Journal of the Western Mystery Tradition
No. 9, Vol. 1, Autumnal Equinox 2005
The Imagery of Alchemical Art as a Method of Communication
by Samuel Scarborough
Alchemists, like modern day scientists, would share their findings and works with one another, but there were a couple of problems of the times. One, not all of them spoke or wrote in the same language. An alchemist in Florence may have problems discussing a procedure with a colleague in Prague or Paris, unless they all spoke a language readily available to them. Many did speak and read Latin, which helped with the flow of information between them, but not all the authorities condoned the works of alchemists and writing a procedure in plain language would let the uninitiated into what they were doing. So, how did the alchemical community get around these problems? How could alchemists from various countries and parts of Europe communicate in a safe manner without giving away their secrets? The answers came as allegory and allegorical imagery, which hid, from the uninitiated what was being discussed and shared amongst them.
This form of discussion or conveying information and ideas in allegorical images would later go on to influence several bodies of dramatic initiating orders or lodges. Among these would be the Freemasons, the Rosicrucians, particularly the fringe Masonic bodies, and even the magickal orders of the nineteenth century. This idea that images convey a message and power is powerfully illustrated in a line from the Neophyte Initiation Ceremony:
“…for by Names and Images are all Powers awakened and re-awakened.”
The hiding of the various processes of the alchemist in mystery and allegory frequently also confused other alchemists as well as the non-initiated, which made much of the alchemist’s art impenetrable because these processes were mystical as well as chemical. It is here in this paper that we will look at this often misunderstood and nearly forgotten means of communication. The history of alchemy is well documented in various sources, so that will not be discussed here. We will concentrate on some of the terms of alchemy and how these terms are depicted in alchemical art as a means to convey just what the alchemist wanted to reveal of the process of alchemy.Understanding the Images
The art of alchemy reached its pinnacle of achievement during the sixteenth century in Europe. This was mostly from the physical, or applied use of alchemy, and there was a beginning at that time in looking at alchemy as a spiritual aspect, which reached its height in the early seventeenth century with the rise of Rosicrucianism. It was during this period that the Hermetic-Cabalist tradition of the Renaissance received an influx of another hermetic tradition, that of alchemy. As the physical art progressed, so did the need of the diverse alchemists throughout Europe need to be able to communicate with not only each other in the numerous countries and principalities, but also with their students, so that the secrets of the Royal Art would be protected just as the secrets of the goldsmith guilds in those selfsame countries protected its secrets.
The alchemists chose as their means of communication, the use of images and allegory to convey the needed information and ideas associated with their hermetic art. In the numerous collections throughout Europe and in the United States, there is a dizzying array of images conveying the processes and ideas that correspond to the workings of the alchemist’s ultimate goal, the Magnum Opus, or Great Work. This Magnum Opus is the fabled Philosopher’s Stone, which will allow the transmutation of something of a base nature in to something of a divine or higher nature. The most common tale associated with alchemists and their royal patrons at the height of the use of alchemy is the creation of alchemical gold from lead. Other uses of the Philosopher’s Stone, was said to be the creation of the Elixir of Life, thereby granting the drinker immortality or near immortality. In both of these efforts, the alchemist did not have a recipe book in plain language to work by, because each alchemist approached the Magnum Opus from a slightly different point of view, but they each needed to understand the basics of a given operation to achieve their goal.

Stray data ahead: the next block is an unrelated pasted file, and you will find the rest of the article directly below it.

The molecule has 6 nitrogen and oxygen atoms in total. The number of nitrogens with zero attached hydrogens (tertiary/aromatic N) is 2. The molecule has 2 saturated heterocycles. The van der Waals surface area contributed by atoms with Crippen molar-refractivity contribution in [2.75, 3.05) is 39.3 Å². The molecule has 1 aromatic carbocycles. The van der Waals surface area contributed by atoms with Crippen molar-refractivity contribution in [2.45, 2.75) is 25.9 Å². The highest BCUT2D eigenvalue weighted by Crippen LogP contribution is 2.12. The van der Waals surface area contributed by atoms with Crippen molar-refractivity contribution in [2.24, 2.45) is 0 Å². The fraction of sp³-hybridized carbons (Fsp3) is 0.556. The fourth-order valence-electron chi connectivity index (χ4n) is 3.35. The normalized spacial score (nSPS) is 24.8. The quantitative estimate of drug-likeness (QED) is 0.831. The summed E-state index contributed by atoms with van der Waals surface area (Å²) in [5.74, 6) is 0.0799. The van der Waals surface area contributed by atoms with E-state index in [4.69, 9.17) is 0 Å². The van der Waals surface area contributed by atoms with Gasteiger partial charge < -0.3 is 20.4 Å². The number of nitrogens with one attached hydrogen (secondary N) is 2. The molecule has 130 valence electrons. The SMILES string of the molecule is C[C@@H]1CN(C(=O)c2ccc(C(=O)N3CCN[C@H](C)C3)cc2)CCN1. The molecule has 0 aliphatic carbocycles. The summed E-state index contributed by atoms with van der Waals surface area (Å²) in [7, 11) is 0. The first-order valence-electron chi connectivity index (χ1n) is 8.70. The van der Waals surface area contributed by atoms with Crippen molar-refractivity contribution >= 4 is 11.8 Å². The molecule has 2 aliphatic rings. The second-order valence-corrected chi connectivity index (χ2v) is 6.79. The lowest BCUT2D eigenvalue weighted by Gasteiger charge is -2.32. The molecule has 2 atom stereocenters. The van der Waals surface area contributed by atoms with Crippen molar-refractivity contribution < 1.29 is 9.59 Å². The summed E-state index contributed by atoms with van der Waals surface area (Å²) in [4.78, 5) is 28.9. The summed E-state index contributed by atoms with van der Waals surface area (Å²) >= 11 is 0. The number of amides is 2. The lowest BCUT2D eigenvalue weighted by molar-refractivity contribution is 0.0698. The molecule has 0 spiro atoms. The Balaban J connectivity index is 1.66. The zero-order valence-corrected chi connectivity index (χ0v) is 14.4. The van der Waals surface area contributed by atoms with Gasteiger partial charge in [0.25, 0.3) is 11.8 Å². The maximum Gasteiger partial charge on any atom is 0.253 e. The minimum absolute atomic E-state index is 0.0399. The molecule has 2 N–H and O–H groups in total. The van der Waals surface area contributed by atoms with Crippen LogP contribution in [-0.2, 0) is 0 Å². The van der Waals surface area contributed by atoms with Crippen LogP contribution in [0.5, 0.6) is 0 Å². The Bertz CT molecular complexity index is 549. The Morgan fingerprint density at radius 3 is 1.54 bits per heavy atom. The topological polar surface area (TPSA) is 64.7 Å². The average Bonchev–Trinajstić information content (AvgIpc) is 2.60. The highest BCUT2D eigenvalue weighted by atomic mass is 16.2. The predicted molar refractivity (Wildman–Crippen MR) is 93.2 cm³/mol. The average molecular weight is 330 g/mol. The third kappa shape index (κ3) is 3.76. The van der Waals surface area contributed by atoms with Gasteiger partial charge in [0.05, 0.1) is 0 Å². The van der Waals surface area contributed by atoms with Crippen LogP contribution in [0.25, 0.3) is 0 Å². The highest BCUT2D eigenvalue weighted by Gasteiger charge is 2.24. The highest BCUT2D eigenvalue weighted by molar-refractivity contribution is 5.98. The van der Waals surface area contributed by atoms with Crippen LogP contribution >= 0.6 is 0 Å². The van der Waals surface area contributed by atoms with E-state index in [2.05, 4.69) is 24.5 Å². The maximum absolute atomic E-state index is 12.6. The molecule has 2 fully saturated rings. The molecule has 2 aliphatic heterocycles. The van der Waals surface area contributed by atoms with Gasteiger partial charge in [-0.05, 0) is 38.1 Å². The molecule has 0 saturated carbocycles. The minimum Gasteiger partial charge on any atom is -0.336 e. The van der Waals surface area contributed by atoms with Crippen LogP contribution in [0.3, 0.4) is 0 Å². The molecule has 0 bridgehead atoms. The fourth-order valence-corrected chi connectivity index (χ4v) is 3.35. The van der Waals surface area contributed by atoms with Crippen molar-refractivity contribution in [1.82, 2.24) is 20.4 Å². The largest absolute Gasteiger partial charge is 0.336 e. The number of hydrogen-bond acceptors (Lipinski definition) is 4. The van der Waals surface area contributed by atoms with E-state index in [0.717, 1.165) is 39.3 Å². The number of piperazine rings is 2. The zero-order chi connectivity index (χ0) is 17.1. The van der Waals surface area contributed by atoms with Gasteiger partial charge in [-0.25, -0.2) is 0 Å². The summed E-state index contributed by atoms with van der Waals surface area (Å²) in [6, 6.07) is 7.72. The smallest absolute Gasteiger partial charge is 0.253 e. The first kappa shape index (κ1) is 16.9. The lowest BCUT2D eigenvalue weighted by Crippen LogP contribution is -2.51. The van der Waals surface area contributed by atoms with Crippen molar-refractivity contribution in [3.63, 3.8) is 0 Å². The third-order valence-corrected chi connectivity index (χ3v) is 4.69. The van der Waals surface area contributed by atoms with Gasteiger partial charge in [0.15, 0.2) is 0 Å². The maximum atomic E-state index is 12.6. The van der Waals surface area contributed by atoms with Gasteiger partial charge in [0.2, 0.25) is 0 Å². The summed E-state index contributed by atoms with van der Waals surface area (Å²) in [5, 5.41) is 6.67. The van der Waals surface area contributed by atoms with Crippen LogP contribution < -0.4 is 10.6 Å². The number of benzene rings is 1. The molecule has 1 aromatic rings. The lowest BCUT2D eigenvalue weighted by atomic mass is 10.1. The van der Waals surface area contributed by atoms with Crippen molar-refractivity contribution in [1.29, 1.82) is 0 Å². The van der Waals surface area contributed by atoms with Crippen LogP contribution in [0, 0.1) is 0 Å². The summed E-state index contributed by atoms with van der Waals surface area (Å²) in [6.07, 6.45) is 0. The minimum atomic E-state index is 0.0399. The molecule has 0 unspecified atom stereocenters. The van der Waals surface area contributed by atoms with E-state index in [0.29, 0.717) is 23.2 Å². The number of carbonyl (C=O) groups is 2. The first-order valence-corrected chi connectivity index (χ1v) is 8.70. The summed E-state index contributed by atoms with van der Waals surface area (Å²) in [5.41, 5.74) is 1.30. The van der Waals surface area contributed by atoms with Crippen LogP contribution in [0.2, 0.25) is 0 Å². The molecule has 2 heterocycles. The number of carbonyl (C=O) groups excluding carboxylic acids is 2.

The works of many noted alchemists, particularly people like Nicholas Flamel (c. 1330-1418), his wife Perenelle, Roger Bacon (1214-1294), Basillius Valentinus (dates unknown), Thomas Norton (circa fifteenth century), Edward Kelly (1555-c. 1597), and the famous scientist Isaac Newton (1642-1727), all used in their alchemical writings and in some cases their drawings these allegories and allegorical pictures to convey the meaning of what they wanted to get across to the initiated in the art of alchemy. To anyone else though, these allegories and drawings conveyed little meaning.
They used all manner of fanciful pictures, beasts and humans in paintings and drawings to communicate. Lions, phoenixes, crowned kings and queens, trees, eagles, ravens or crows, and serpents of all description and colors are shown in these engravings and paintings, but what do they mean. Since so much of the imagery was drawn from ancient myth and fable, let us look at a few examples of the words or descriptions of the alchemist for the various elements and processes that they wanted to work. What follows is a list of some of the names or terms found in alchemy, and along with the name, the meaning is given:
Aeris: Elemental Air
Aqua: Elemental Water
Aquila Philosophum: “Eagle of the Philosophers”. This is the Mercury of metals, not the actual mercury or quicksilver.
Basilisk: Symbol of the dual nature or conflicting elemental nature.
Bat: Androgyny. Dual natured.
Bee: Soul, purity, or rebirth.
Bennu or Phoenix: Symbol of the Philosopher’s Stone.
Black Dragon: Death, putrification, decay.
Chaos: The Void. The fourfold division of the First Matter (Prima Materia).
Cloud: Gas or vapor.
Dog: Philosophical Mercury.
Double-Headed Eagle: Masculine and feminine Mercury.
Eagle: Sublimation. Mercury in its most exalted state. Can also be an emblem of knowledge, inspiration, and a sign of the completed Magnum Opus.